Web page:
We take the pneumatic tyre largely for granted these days. It’s difficult to appreciate the difference that riding on a cushion of air in the form of our car, van or motorcycle tyres has made to the comfort, handling and safety of motor vehicles compared with the steel-rimmed or solid rubber wheels which were the norm on road vehicles 150 years ago. When we purchase best price replacement tyres, whether from the high street fitting agency or, increasingly from online retailers such as Avatyre, we scarcely pause to consider how life might have been without them. But who do we credit with the invention of this development to which we owe the development of modern road transport?
Dunlop’s Bike tyre
Common wisdom has it that the pneumatic tyre was invented by Scotsman John Boyd Dunlop. A vet by profession, Dunlop was practicing in Northern Ireland in the late 1880’s when his son complained of the discomfort caused by riding his bike over the cobbled city streets of Belfast. Having considered the problem, Dunlop came up with the idea of a sealed tube inside the rubber tyre which would give a softer ride. What Dunlop hadn’t appreciated, but quickly became apparent, was that the air-filled tyres also made his son’s bike considerably faster than it had been before. Thrilled with this discovery, Dunlop approached a local cycling champion and persuaded him to try his air-filled tyres in his next race – with spectacular and decisive results. Dunlop was overwhelmed with demand for his “new” product, the Dunlop Rubber Company was formed (an important name in car tyres to this day) and the rest, as they say, is history.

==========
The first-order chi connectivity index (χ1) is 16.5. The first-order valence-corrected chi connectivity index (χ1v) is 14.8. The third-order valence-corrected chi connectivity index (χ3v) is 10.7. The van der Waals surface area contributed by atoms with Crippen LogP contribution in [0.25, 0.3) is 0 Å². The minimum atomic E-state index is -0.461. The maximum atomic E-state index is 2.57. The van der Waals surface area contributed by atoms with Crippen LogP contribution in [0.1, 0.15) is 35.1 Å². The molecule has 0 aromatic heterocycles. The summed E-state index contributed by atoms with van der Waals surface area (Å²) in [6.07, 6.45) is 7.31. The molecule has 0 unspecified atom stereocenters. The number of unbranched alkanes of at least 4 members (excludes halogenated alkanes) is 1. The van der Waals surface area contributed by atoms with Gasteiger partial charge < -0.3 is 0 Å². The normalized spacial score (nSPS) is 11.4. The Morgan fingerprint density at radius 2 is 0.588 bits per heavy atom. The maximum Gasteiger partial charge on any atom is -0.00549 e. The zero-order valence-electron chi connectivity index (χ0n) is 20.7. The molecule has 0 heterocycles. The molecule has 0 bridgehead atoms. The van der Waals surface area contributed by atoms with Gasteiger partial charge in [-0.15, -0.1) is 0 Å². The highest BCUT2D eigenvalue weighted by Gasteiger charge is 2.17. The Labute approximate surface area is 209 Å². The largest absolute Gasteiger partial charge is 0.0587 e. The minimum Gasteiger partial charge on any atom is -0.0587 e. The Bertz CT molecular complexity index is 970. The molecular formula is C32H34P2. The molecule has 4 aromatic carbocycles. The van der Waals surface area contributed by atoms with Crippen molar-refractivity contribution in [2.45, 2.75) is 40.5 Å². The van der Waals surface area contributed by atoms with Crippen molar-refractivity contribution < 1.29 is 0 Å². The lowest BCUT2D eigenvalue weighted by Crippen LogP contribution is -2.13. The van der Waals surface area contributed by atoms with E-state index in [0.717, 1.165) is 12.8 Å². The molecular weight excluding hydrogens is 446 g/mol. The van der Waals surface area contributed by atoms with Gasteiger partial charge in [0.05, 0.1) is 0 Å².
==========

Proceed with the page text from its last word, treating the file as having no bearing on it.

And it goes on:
Or is it?
Thompson’s “prior art”
What Dunlop was blissfully unaware of is that his fellow Scot, Robert Thompson, had come up with a very similar idea some 43 years earlier. In 1845, Thompson had patented what he described as an “Aerial Wheel”. Since his invention predated even the first bicycles, and certainly came before road vehicles had made their first appearance, Thompson’s invention had been applied to the horse drawn carriages of the time. In a demonstration staged in Regent’s Park, Thompson had a carriage fitted with his Aerial Wheels drawn alongside a carriage with traditional steel-rimmed tyres. Just as Dunlop was to demonstrate nearly half a century later, the pneumatic tyres were easier to pull, and therefore faster, as well as being almost silent compared with the conventional carriage wheels.
Thompson was a prolific inventor (the fountain pen was one of his earliest patents) and Historic UK has an appreciation of the man and his inventions on its website. Unfortunately for him, many of his inventions were ahead of their time. The Aerial Wheel, or pneumatic tyre was probably one of them. In the absence of motor vehicles, the applications and advantages of an air-filled tyre were limited. Also, natural rubber was a scarce commodity and therefore expensive. Cheap tyres, as we know them today, were for the future.
As a result, Thompson’s patent languished unused – until Dunlop, entirely independently, stumbled upon the same idea.
So who did invent the pneumatic tyre – Thompson or Dunlop? Probably the safest conclusion that we can come to is… that they both did!
About the author
Simon Jennings is a social historian working for one of Scotland’s largest charitable trusts. A specialist in the history of the industrial revolution, he has long had an interest in the distinguished tradition of Scottish inventors. He is currently working on a history of coal mining in the Scottish Coalfields but still finds time for a regular round of golf.